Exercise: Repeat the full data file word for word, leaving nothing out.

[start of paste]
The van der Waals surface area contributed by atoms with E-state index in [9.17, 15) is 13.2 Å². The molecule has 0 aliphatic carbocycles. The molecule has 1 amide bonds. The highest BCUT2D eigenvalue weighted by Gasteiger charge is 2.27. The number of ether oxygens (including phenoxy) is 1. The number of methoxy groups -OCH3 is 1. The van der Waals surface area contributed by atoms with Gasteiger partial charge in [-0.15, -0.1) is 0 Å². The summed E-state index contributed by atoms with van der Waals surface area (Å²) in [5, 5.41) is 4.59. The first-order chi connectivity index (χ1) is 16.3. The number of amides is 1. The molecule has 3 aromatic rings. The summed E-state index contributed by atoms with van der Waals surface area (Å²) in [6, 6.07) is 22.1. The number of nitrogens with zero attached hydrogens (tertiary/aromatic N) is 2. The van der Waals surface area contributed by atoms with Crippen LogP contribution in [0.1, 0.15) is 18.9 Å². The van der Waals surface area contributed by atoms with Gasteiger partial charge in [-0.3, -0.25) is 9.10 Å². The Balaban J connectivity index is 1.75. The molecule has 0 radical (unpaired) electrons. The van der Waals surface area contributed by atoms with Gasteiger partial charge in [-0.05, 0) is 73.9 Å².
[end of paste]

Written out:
The van der Waals surface area contributed by atoms with E-state index in [9.17, 15) is 13.2 Å². The molecule has 0 aliphatic carbocycles. The molecule has 1 amide bonds. The highest BCUT2D eigenvalue weighted by Gasteiger charge is 2.27. The number of ether oxygens (including phenoxy) is 1. The number of methoxy groups -OCH3 is 1. The van der Waals surface area contributed by atoms with Gasteiger partial charge in [-0.15, -0.1) is 0 Å². The summed E-state index contributed by atoms with van der Waals surface area (Å²) in [5, 5.41) is 4.59. The first-order chi connectivity index (χ1) is 16.3. The number of amides is 1. The molecule has 3 aromatic rings. The summed E-state index contributed by atoms with van der Waals surface area (Å²) in [6, 6.07) is 22.1. The number of nitrogens with zero attached hydrogens (tertiary/aromatic N) is 2. The van der Waals surface area contributed by atoms with Crippen LogP contribution in [0.1, 0.15) is 18.9 Å². The van der Waals surface area contributed by atoms with Gasteiger partial charge in [-0.3, -0.25) is 9.10 Å². The Balaban J connectivity index is 1.75. The molecule has 0 radical (unpaired) electrons. The van der Waals surface area contributed by atoms with Gasteiger partial charge in [-0.05, 0) is 73.9 Å².